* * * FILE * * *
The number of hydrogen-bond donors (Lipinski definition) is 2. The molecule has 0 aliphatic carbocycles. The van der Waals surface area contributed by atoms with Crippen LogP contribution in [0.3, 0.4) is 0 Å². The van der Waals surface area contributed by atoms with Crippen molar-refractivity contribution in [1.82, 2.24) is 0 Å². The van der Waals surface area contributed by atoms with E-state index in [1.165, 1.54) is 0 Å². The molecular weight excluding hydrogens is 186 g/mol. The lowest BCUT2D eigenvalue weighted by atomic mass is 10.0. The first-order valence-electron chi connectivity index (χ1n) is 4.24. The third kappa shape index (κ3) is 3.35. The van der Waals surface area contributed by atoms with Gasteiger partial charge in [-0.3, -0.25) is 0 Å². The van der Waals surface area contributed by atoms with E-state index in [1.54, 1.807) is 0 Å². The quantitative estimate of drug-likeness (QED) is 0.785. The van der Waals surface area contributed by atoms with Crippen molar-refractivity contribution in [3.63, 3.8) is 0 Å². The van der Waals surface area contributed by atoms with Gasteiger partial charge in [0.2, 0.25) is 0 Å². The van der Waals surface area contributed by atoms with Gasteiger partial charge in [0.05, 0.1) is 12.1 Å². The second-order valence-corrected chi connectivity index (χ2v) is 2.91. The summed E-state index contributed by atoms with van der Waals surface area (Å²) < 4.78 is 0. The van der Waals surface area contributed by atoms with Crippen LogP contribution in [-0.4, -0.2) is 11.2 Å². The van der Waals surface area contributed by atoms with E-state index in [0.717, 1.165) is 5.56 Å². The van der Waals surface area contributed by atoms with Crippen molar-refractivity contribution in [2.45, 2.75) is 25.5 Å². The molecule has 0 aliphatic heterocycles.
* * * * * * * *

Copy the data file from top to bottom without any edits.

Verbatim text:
The number of hydrogen-bond donors (Lipinski definition) is 2. The molecule has 0 aliphatic carbocycles. The van der Waals surface area contributed by atoms with Crippen LogP contribution in [0.3, 0.4) is 0 Å². The van der Waals surface area contributed by atoms with Crippen molar-refractivity contribution in [1.82, 2.24) is 0 Å². The van der Waals surface area contributed by atoms with E-state index in [1.165, 1.54) is 0 Å². The molecular weight excluding hydrogens is 186 g/mol. The lowest BCUT2D eigenvalue weighted by atomic mass is 10.0. The first-order valence-electron chi connectivity index (χ1n) is 4.24. The third kappa shape index (κ3) is 3.35. The van der Waals surface area contributed by atoms with Gasteiger partial charge in [-0.3, -0.25) is 0 Å². The van der Waals surface area contributed by atoms with E-state index in [1.54, 1.807) is 0 Å². The quantitative estimate of drug-likeness (QED) is 0.785. The van der Waals surface area contributed by atoms with Crippen molar-refractivity contribution in [3.63, 3.8) is 0 Å². The van der Waals surface area contributed by atoms with Gasteiger partial charge in [0.2, 0.25) is 0 Å². The van der Waals surface area contributed by atoms with Gasteiger partial charge in [0.05, 0.1) is 12.1 Å². The second-order valence-corrected chi connectivity index (χ2v) is 2.91. The summed E-state index contributed by atoms with van der Waals surface area (Å²) < 4.78 is 0. The van der Waals surface area contributed by atoms with Crippen LogP contribution in [-0.4, -0.2) is 11.2 Å². The van der Waals surface area contributed by atoms with E-state index in [0.717, 1.165) is 5.56 Å². The van der Waals surface area contributed by atoms with Crippen molar-refractivity contribution in [2.45, 2.75) is 25.5 Å². The molecule has 0 aliphatic heterocycles.